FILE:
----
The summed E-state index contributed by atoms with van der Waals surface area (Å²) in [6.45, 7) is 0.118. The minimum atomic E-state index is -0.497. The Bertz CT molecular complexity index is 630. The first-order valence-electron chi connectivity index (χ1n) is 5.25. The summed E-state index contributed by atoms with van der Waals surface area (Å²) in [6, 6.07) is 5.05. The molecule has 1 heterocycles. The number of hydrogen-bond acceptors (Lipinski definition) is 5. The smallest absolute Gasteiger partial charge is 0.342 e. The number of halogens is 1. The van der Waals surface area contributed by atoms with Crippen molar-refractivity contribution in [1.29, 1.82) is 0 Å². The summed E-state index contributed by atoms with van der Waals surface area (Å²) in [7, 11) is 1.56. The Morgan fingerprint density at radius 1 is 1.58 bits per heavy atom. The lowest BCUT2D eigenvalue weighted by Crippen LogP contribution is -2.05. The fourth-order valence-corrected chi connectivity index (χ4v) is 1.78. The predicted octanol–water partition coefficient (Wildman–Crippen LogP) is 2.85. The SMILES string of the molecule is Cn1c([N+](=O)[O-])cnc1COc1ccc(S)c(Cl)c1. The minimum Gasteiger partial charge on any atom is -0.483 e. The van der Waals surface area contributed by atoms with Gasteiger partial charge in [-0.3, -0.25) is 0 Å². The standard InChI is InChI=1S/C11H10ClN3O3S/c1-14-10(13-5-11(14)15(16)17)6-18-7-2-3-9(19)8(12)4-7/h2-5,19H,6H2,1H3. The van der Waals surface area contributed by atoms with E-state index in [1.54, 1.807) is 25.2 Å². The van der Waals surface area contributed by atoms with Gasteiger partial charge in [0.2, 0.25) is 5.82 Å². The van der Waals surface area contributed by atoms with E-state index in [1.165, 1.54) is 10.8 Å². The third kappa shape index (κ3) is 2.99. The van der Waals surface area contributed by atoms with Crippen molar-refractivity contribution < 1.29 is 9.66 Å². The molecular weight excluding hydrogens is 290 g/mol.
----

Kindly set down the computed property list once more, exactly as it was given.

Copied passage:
The summed E-state index contributed by atoms with van der Waals surface area (Å²) in [6.45, 7) is 0.118. The minimum atomic E-state index is -0.497. The Bertz CT molecular complexity index is 630. The first-order valence-electron chi connectivity index (χ1n) is 5.25. The summed E-state index contributed by atoms with van der Waals surface area (Å²) in [6, 6.07) is 5.05. The molecule has 1 heterocycles. The number of hydrogen-bond acceptors (Lipinski definition) is 5. The smallest absolute Gasteiger partial charge is 0.342 e. The number of halogens is 1. The van der Waals surface area contributed by atoms with Crippen molar-refractivity contribution in [1.29, 1.82) is 0 Å². The summed E-state index contributed by atoms with van der Waals surface area (Å²) in [7, 11) is 1.56. The Morgan fingerprint density at radius 1 is 1.58 bits per heavy atom. The lowest BCUT2D eigenvalue weighted by Crippen LogP contribution is -2.05. The fourth-order valence-corrected chi connectivity index (χ4v) is 1.78. The predicted octanol–water partition coefficient (Wildman–Crippen LogP) is 2.85. The SMILES string of the molecule is Cn1c([N+](=O)[O-])cnc1COc1ccc(S)c(Cl)c1. The minimum Gasteiger partial charge on any atom is -0.483 e. The van der Waals surface area contributed by atoms with Gasteiger partial charge in [-0.3, -0.25) is 0 Å². The standard InChI is InChI=1S/C11H10ClN3O3S/c1-14-10(13-5-11(14)15(16)17)6-18-7-2-3-9(19)8(12)4-7/h2-5,19H,6H2,1H3. The van der Waals surface area contributed by atoms with E-state index in [1.54, 1.807) is 25.2 Å². The van der Waals surface area contributed by atoms with Gasteiger partial charge in [0.2, 0.25) is 5.82 Å². The van der Waals surface area contributed by atoms with E-state index in [1.165, 1.54) is 10.8 Å². The third kappa shape index (κ3) is 2.99. The van der Waals surface area contributed by atoms with Crippen molar-refractivity contribution < 1.29 is 9.66 Å². The molecular weight excluding hydrogens is 290 g/mol.